OTI Director Sascha Meinrath and telecom policy expert Susan Crawford discuss her book, Captive Audience, at the New America Foundation on February 28, 2013.
“Information and data is the oil of our era,” explained telecom policy expert Susan Crawford at the New America Foundation on Thursday. “We’ve got a few very large companies serving shareholders but not necessarily sharing our interest.” Crawford was drawing a parallel between the robber barons and oil magnates of the 19th century and today’s 21st century telecom and cable companies at an event to discuss her new book, Captive Audience: The Telecom Industry and Monopoly Power in the New Gilded Age. The book highlights the ways in which a series of mergers, consolidations, and failures in antitrust law have led to an oligopoly within the American broadband market. This lack of competition has had grave consequences on American consumers, allowing companies to charge more money for limited services. Crawford notes in the book that developed nations who have leveraged policy in favor of broadband competition enjoy much cheaper and faster broadband access, and that American innovation and economic competitiveness are at stake.
“Truly high-speed wired Internet access is as basic to innovation, economic growth, social communication, and the country’s competitiveness as electricity was a century ago,” Crawford writes in the book, “but a limited number of Americans have access to it, many can’t afford it, and the country has handed control of it over to Comcast and a few other companies.”
Crawford is a law professor and is currently a Fellow at the Roosevelt Institute, where she spearheads the Institute's work on promoting universal and affordable high-speed Internet access. She previously served as Special Assistant to the President for Science, Technology, and Innovation Policy.
In her work, Crawford examines the problems with the US broadband market, often drawing parallels to what is happening in other countries. To illustrate the problems here, Crawford recalled her January visit to South Korea –– a nation where high-speed broadband is widely available at low cost.
“People [in Seoul] told me that coming to America was like taking a rural vacation,” she said. “Life slows down when you come to America.”
In contrast to many Asian and European markets, America’s Internet is generally slower and more expensive. Discussing this problem with Open Technology Institute (OTI) Director Sascha Meinrath, Crawford acknowledged the work OTI has done in this field as well, noting our Cost of Connectivity study last year: It found that in a comparison of retail broadband plans across 22 cities worldwide, American consumers are paying more for worse Internet options than their international peers.
Throughout the evening, Crawford stressed the need for greater competition in the U.S. broadband market as a solution.
“We believed that the magic of the marketplace would protect us when it came to high-speed internet access,” Crawford explained, “that we’d find a way to have telephone connections compete with cable modem connections, that they would be roughly the same price, and they’d be battling with each other. [We thought that dynamic] would provide access to all Americans as well as keep prices down to protect consumers. ... It turns out that we were wrong.”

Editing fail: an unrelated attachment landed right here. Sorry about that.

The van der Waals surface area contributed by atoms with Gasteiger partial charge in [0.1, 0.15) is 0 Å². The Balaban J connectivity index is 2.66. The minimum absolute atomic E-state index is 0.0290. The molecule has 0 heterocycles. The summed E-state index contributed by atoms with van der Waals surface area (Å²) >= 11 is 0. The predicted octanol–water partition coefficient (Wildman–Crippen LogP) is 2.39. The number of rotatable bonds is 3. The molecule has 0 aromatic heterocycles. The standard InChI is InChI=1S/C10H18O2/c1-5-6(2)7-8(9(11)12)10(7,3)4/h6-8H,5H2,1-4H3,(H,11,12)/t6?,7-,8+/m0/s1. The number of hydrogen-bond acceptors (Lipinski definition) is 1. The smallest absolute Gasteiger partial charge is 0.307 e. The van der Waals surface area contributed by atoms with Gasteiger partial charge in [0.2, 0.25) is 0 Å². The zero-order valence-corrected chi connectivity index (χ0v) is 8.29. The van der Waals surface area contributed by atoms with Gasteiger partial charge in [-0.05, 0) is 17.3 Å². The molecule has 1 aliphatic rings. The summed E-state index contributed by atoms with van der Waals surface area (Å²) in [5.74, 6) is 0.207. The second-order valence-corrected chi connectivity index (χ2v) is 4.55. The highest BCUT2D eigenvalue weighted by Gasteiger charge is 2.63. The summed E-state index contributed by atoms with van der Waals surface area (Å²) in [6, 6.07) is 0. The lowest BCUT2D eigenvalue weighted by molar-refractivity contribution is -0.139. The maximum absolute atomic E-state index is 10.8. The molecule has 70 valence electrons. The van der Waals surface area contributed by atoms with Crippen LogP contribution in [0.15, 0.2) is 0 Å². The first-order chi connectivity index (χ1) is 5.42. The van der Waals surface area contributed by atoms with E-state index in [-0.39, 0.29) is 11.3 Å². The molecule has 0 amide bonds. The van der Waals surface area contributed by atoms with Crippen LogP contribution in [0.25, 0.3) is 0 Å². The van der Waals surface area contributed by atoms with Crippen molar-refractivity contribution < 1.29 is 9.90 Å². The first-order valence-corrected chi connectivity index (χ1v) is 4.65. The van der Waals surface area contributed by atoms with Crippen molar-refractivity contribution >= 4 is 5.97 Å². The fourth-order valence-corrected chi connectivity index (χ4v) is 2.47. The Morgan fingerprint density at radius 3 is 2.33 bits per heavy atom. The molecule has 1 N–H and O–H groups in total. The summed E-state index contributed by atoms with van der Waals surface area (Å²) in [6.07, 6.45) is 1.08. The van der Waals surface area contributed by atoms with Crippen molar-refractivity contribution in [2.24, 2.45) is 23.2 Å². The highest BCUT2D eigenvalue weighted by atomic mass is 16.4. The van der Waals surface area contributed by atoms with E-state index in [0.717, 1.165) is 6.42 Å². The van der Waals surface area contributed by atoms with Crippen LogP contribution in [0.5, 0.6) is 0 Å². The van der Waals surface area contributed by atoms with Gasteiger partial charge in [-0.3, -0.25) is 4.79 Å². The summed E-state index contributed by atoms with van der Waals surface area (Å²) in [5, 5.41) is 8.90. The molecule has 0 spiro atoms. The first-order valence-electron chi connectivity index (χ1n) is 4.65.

Crawford noted that for broadband speeds of 25 Mbps or greater consumers only have one real choice: cable. She pointed out that Comcast and Time Warner have essentially divided up the wireline markets in the United States while Verizon and AT&T have shifted their focus to wireless service provision, leaving more than 80 percent of American consumers with few, if any, choices in providers.
This lack of competition in the market can lead to a number of headaches for consumers, like data usage caps. These allow providers to charge additional fees when consumers go over their monthly data limits. The providers claim the fees are there to manage network congestion and benefit consumers– but that rationale is false. OTI has released several papers examining how data caps are not about congestion or “fairness” but instead about generating more revenue from consumers. Crawford emphasized that seeking higher profits does not make these companies “bad,” but that in the current uncompetitive market, their behavior has resulted in American consumers paying extremely high prices for a service that is becoming as essential to our lives as a basic utility.
Crawford closed the evening with some recommendations for how the U.S. can improve its broadband situation. One way lawmakers can help: Enable communities to build their own local fiber optic broadband networks. Federal policymakers should preempt state laws that ban communities from building networks--laws that are often passed with backing from telecom industry lobbyists.
In the near future, Crawford urges policymakers and the public to fight for an America where every household has access to a broadband connection with 100 Mbps download and upload speeds as a “basic” service.
“Even though you need a wired high-speed internet connection in order to get a fine education, to apply for a job… to get the best healthcare available, to… start that new business,” she said, “we don’t have the kind of universal, world-class access that the country that started this whole thing --the Internet--should have.”
This piece was cross-posted from In the Tank, the New America Foundation's blog.